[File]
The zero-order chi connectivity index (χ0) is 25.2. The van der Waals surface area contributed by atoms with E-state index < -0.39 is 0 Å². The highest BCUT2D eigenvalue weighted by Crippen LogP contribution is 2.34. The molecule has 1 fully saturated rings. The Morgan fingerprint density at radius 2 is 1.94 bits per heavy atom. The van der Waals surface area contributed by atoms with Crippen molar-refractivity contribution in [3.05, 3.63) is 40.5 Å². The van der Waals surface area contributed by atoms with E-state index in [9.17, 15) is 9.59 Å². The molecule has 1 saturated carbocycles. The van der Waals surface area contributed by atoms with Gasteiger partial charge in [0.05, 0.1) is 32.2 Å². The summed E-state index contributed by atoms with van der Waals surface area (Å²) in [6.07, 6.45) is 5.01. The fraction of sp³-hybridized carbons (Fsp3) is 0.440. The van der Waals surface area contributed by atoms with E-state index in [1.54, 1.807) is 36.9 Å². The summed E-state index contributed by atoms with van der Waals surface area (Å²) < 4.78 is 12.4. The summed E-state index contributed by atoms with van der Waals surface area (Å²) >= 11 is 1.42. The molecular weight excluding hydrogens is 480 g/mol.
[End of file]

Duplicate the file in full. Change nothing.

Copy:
The zero-order chi connectivity index (χ0) is 25.2. The van der Waals surface area contributed by atoms with E-state index < -0.39 is 0 Å². The highest BCUT2D eigenvalue weighted by Crippen LogP contribution is 2.34. The molecule has 1 fully saturated rings. The Morgan fingerprint density at radius 2 is 1.94 bits per heavy atom. The van der Waals surface area contributed by atoms with Crippen molar-refractivity contribution in [3.05, 3.63) is 40.5 Å². The van der Waals surface area contributed by atoms with E-state index in [9.17, 15) is 9.59 Å². The molecule has 1 saturated carbocycles. The van der Waals surface area contributed by atoms with Gasteiger partial charge in [0.05, 0.1) is 32.2 Å². The summed E-state index contributed by atoms with van der Waals surface area (Å²) in [6.07, 6.45) is 5.01. The fraction of sp³-hybridized carbons (Fsp3) is 0.440. The van der Waals surface area contributed by atoms with E-state index in [1.54, 1.807) is 36.9 Å². The summed E-state index contributed by atoms with van der Waals surface area (Å²) < 4.78 is 12.4. The summed E-state index contributed by atoms with van der Waals surface area (Å²) >= 11 is 1.42. The molecular weight excluding hydrogens is 480 g/mol.